In the lead-up to the 2016 presidential election, many maligned the echo chambers they believed they saw taking over social media: People with like-minded friends were all sharing content with the same political bent, amplifying a singular set of messages, and leading to greater polarization overall.
But according to research led by Penn Integrates Knowledge University Professor Duncan Watts, just 4% of Americans actually fall into such echo chambers online. The number for television, however, is much higher, with 17% of people in the United States consuming TV news from partisan left- or right-leaning sources alone, news diets they tend to maintain month over month.
The team, which included Watts, Homa Hosseinmardi, and doctoral student Baird Howland of Penn, Daniel Muise of Stanford University, and Markus Mobius and David Rothschild of Microsoft Research, shared their findings in Science Advances. The researchers say the results point to television as the top driver of partisan audience segregation among Americans.
“If you think about where people are getting their news, it’s five to one from TV versus online,” says Watts, who has appointments in Penn’s School of Engineering and Applied Science, Annenberg School for Communication, and Wharton School. “If you’re worried about why people believe what they believe, you really need to look at what they’re watching on television.”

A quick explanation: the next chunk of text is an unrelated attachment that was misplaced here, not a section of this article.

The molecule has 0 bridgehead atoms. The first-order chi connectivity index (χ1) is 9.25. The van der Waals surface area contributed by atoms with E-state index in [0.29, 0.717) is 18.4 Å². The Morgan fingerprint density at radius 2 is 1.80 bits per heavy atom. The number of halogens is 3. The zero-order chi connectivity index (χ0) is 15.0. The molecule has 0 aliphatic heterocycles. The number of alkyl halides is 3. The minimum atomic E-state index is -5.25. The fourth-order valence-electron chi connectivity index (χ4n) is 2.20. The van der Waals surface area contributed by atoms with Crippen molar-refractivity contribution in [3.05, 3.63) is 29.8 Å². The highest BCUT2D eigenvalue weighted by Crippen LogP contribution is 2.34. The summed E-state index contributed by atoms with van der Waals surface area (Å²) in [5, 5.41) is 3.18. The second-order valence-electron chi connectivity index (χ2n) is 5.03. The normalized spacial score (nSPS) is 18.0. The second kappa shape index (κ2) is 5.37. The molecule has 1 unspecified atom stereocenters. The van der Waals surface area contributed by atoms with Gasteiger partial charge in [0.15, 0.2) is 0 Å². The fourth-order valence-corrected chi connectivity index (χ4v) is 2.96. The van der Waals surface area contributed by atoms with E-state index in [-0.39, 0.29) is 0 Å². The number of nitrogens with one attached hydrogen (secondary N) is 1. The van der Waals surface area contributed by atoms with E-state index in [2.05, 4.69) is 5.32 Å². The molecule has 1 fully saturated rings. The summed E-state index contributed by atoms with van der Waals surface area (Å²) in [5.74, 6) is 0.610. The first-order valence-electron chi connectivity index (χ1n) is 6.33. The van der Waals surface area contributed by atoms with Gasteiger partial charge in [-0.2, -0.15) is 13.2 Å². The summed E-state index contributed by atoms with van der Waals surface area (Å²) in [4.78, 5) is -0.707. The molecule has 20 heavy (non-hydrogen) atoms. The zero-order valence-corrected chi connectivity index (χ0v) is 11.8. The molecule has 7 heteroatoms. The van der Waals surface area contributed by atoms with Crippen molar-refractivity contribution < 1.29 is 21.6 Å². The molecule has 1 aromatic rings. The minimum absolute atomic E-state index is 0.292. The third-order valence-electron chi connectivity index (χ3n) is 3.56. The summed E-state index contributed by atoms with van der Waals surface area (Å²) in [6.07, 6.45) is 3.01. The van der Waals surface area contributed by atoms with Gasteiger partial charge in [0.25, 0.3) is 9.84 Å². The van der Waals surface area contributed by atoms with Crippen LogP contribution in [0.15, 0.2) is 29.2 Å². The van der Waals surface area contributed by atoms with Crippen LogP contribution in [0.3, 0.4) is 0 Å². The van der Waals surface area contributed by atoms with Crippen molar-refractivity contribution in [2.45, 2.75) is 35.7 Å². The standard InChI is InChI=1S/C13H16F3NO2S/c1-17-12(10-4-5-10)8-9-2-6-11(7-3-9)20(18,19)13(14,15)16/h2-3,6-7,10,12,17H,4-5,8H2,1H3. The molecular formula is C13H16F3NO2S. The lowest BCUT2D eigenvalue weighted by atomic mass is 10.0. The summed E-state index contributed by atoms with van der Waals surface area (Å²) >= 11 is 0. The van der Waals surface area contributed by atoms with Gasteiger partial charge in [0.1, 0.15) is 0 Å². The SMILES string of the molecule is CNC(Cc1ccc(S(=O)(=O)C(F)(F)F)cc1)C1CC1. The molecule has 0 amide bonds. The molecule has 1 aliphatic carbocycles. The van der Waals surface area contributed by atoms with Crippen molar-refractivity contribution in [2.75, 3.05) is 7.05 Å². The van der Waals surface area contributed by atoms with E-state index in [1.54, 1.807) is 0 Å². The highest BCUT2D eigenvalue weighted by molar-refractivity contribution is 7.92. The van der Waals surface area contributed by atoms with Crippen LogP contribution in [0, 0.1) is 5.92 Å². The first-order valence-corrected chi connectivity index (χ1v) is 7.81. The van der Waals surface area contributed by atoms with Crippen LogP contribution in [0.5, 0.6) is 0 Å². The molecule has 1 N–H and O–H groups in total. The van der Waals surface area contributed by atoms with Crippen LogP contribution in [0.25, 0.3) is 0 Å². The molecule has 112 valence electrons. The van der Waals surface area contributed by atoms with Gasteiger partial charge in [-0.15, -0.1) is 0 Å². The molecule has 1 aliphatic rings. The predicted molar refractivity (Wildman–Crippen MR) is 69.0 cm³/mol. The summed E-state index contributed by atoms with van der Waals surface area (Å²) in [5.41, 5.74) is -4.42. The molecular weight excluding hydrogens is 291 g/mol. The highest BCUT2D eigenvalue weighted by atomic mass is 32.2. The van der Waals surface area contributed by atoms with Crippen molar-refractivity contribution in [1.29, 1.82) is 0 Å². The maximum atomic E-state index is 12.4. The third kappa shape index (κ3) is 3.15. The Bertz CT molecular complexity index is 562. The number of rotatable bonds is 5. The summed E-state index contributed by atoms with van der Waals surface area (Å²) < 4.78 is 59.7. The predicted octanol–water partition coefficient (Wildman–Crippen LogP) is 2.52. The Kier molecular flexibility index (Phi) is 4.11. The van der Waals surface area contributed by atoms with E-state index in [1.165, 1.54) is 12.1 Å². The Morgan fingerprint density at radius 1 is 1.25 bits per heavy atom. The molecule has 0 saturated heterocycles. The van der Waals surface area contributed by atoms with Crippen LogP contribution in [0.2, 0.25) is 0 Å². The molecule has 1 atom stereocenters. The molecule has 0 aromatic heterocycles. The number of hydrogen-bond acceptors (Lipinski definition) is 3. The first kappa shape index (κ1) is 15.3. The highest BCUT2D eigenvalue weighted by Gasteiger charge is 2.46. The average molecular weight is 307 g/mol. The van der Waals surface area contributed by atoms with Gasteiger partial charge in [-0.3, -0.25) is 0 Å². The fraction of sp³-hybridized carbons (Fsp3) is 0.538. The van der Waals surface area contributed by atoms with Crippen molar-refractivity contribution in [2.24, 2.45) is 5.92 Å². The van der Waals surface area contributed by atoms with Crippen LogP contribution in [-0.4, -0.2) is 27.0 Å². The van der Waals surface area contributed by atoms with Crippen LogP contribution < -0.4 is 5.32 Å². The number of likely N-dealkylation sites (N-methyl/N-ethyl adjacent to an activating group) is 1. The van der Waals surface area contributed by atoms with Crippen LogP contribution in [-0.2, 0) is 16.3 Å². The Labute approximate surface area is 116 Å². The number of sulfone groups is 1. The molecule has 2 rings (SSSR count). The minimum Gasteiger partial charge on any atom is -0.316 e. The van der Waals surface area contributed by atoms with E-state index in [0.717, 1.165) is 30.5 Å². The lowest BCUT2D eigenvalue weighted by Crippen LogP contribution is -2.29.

Comparing TV and online news
The work is part of the Penn Media Accountability Project from Watts’ Computational Social Science Lab. “One of our main goals is to take a broad view of the information ecosystem and ask questions about the relationship between information and misinformation,” Watts says. “The media produces information, people encounter and consume it, and it has some effect on them, which may or not may result in increasing polarization or diminishing trust in institutions.”
A paper he and colleagues published in 2020 in Science Advances showed that television news viewing far outpaces news consumption online. Yet no one had closely analyzed the former on its own or in comparison to social media and other Internet-based news sources. So, the Penn team decided to look at source diversity of TV news viewing.
They wanted to understand whether people watched a mix of programs with a range of political angles or only those that aligned with their own beliefs. In other words, did audiences fall into echo chambers, which the researchers defined in this case as more than 50% of news coming from either left-leaning or right-leaning sources alone.